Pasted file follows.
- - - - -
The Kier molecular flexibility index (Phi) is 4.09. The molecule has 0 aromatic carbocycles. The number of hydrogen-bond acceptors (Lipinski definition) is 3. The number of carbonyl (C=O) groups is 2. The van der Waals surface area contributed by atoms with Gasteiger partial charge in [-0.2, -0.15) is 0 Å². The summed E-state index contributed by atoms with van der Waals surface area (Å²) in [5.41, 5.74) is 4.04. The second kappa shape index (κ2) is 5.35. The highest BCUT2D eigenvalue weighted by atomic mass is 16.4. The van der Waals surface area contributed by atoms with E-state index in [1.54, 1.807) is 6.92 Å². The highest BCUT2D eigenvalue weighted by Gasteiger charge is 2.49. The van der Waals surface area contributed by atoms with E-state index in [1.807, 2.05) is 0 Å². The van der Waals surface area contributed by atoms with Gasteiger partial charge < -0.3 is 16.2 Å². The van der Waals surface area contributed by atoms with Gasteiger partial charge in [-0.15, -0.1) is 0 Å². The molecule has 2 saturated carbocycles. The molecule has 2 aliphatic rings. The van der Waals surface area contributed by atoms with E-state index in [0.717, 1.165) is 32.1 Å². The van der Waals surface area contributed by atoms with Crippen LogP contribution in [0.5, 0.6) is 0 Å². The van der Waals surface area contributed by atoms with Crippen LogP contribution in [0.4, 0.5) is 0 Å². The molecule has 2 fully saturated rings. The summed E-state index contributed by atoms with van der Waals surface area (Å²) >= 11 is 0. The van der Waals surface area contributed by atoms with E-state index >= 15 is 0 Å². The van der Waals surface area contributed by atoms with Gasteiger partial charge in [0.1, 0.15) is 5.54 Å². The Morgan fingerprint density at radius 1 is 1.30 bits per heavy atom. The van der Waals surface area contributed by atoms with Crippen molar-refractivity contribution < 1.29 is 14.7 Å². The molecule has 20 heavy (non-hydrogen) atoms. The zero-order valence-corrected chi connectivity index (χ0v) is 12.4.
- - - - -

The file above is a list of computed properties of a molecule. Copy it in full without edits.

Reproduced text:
The Kier molecular flexibility index (Phi) is 4.09. The molecule has 0 aromatic carbocycles. The number of hydrogen-bond acceptors (Lipinski definition) is 3. The number of carbonyl (C=O) groups is 2. The van der Waals surface area contributed by atoms with Gasteiger partial charge in [-0.2, -0.15) is 0 Å². The summed E-state index contributed by atoms with van der Waals surface area (Å²) in [5.41, 5.74) is 4.04. The second kappa shape index (κ2) is 5.35. The highest BCUT2D eigenvalue weighted by atomic mass is 16.4. The van der Waals surface area contributed by atoms with E-state index in [1.54, 1.807) is 6.92 Å². The highest BCUT2D eigenvalue weighted by Gasteiger charge is 2.49. The van der Waals surface area contributed by atoms with E-state index in [1.807, 2.05) is 0 Å². The van der Waals surface area contributed by atoms with Gasteiger partial charge < -0.3 is 16.2 Å². The van der Waals surface area contributed by atoms with Gasteiger partial charge in [-0.15, -0.1) is 0 Å². The molecule has 2 saturated carbocycles. The molecule has 2 aliphatic rings. The van der Waals surface area contributed by atoms with E-state index in [0.717, 1.165) is 32.1 Å². The van der Waals surface area contributed by atoms with Crippen LogP contribution in [0.5, 0.6) is 0 Å². The van der Waals surface area contributed by atoms with Crippen LogP contribution in [0.4, 0.5) is 0 Å². The molecule has 2 fully saturated rings. The summed E-state index contributed by atoms with van der Waals surface area (Å²) >= 11 is 0. The van der Waals surface area contributed by atoms with E-state index >= 15 is 0 Å². The van der Waals surface area contributed by atoms with Gasteiger partial charge in [0.1, 0.15) is 5.54 Å². The Morgan fingerprint density at radius 1 is 1.30 bits per heavy atom. The van der Waals surface area contributed by atoms with Crippen molar-refractivity contribution < 1.29 is 14.7 Å². The molecule has 20 heavy (non-hydrogen) atoms. The zero-order valence-corrected chi connectivity index (χ0v) is 12.4.